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Food delivery boy in tears after robbery

A food delivery boy got robbed in Lahore’s Batapur area. People passing by reported the incident to police as the delivery boy got teary eyed for losing his valuables. Better insurance laws need to be implemented to overcome such incidents.

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An incident of robbery took place in Lahore where a delivery boy carrying food items was looted near Batapur area on Friday. After the snatchers left, the food delivery boy was seen crying on the side of a footpath, upon which passersby called the police and informed them about the incident that took place.

According to the police, three robbers on a motorcycle snatched cash, mobile phone and pizzas from the delivery boy and fled the scene easily. The police said that the delivery boy came to deliver Pizzas in the Jallu Nehar area but got looted at Batapur before he could reach his destination.

After the incident was reported on 15 helpline, police was alerted in the area and an investigation has been launched for the case. If the people hadn’t helped the boy who got robbed, the blame of the product lost was likely to fall on him and often times they have to compensate for the product from their own earning.

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Exploitation in companies

People who opt for food delivery service are often coming from very humble backgrounds looking to work and earn for their families. Such segments of society are often the best target for big multinational companies for exploitation and manipulation.

One such case has been making rounds on social media where a Twitter user from Hydrabad, India has called out food delivery company Swiggy for exploiting the rights of the workers. In his tweet, he opened up about how Swiggy considers the workers “Delivery Partners” instead of employees which is why they do not get minimum wage, provident fund, employee insurance or any other such benefits.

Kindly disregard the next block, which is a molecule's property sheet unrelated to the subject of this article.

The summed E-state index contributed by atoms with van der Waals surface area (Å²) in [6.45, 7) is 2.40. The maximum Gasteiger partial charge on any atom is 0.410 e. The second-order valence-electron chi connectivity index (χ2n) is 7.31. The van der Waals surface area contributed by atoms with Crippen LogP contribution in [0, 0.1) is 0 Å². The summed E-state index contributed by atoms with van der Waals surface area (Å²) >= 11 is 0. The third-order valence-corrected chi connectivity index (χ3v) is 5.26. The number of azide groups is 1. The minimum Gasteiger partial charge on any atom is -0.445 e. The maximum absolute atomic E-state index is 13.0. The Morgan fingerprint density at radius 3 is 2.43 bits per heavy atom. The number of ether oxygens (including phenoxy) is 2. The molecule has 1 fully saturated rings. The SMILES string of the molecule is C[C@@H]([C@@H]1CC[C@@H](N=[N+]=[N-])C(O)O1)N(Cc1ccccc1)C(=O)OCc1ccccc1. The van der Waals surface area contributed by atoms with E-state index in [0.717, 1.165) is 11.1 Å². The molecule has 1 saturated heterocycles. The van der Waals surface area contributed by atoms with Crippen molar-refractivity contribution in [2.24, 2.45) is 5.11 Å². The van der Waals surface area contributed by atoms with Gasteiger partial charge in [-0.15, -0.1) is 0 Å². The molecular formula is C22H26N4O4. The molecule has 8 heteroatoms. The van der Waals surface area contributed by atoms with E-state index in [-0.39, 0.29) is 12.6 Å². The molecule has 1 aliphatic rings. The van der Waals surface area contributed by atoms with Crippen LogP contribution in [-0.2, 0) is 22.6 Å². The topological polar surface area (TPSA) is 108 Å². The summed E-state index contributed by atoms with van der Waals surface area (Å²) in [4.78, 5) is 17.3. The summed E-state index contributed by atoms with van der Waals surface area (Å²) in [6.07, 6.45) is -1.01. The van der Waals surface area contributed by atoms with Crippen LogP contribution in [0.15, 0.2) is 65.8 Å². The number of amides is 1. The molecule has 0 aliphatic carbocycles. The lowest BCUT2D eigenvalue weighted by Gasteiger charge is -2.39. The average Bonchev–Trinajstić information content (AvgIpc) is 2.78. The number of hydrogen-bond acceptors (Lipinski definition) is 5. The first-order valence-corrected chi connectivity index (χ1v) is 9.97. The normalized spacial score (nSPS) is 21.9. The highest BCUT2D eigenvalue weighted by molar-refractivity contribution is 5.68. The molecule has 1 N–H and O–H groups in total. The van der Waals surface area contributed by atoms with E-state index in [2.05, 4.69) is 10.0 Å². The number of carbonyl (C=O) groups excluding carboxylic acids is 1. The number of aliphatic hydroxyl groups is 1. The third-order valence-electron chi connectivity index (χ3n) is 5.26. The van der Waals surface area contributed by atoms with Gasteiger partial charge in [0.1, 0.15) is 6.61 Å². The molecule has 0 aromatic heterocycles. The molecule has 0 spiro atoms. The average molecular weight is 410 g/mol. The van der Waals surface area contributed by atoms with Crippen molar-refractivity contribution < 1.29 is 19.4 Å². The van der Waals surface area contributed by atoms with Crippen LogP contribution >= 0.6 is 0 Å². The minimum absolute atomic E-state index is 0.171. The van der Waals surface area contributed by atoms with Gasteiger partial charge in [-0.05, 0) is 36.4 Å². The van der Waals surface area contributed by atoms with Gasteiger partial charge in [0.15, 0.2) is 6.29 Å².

After the tweet, many more Swiggy and Zomato workers joined the Twitter debate and expressed their hardships that their respective companies ignore.

“They call us partners but they don’t treat us that way. We are slaves to them,” said Jamshed, 43, a delivery man in Gujarat who works for both Zomato and Swiggy. “We aren’t employees for them but labour, so they expect us to not raise our voices or ask questions. But with no job security, how do we survive?”

Many of the workers work 12-14 hours a day, just to earn minimum wages. Similarly, ever since the pandemic, their hardships have only increased. Another delivery executive who works for Zomato said that his pay had been halved since the beginning of the pandemic. Many people lost their job during the pandemic which is why more and more people were inclined towards such odd jobs to make ends meet.

Read more: Indian police slams Hindu for refusing to accept food delivery from Muslim

Another Twitter user, working for Zomato has started an ad campaign after seeing the constant exploitation in these companies. One of his tweets highlighted how Swiggy is cheating the system to deduct the daily incentives of the workers.

According to him, Zomato has a “complex” algorithm that decides how fast the food is delivered. This means that many food delivery boys risk their lives trying to deliver the order before the optimum time.

Both Zomato and Swiggy have responded to the allegations after severe backlash from people.

In a statement issued, Swiggy claimed that “Unfortunately, the payouts shared on social media are selective and do not include other major components, such as incentives. While a particular delivery’s payout varies depending on distance, delivery time and other factors, our average delivery partner payout in Hyderabad was Rs 65 per order last month with the highest-performing partners making Rs 100 per order.”

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Similarly, Zomato has claimed “As we shared in our quarterly shareholder letter before, we’ve been actively working on this already, and our delivery partner Net Promoter Score (NPS) has increased from -10% to 28% (and continues to rise)”.

Way forward

Such stories from minimum wage workers have been coming from time to time and there needs to be stricter laws to protect their rights. One such initiative has been taken by China where Chinese regulators have ordered online platforms to ensure food delivery riders earn above the country’s minimum wage, be freed from unreasonable demands placed upon them by algorithms, and have access to social security and a place in a union.

Such guidelines should also be imposed by countries like Pakistan and India where poverty ratios are already pretty high which ultimately increase the chances of exploitation at the hands of such multinational firms.

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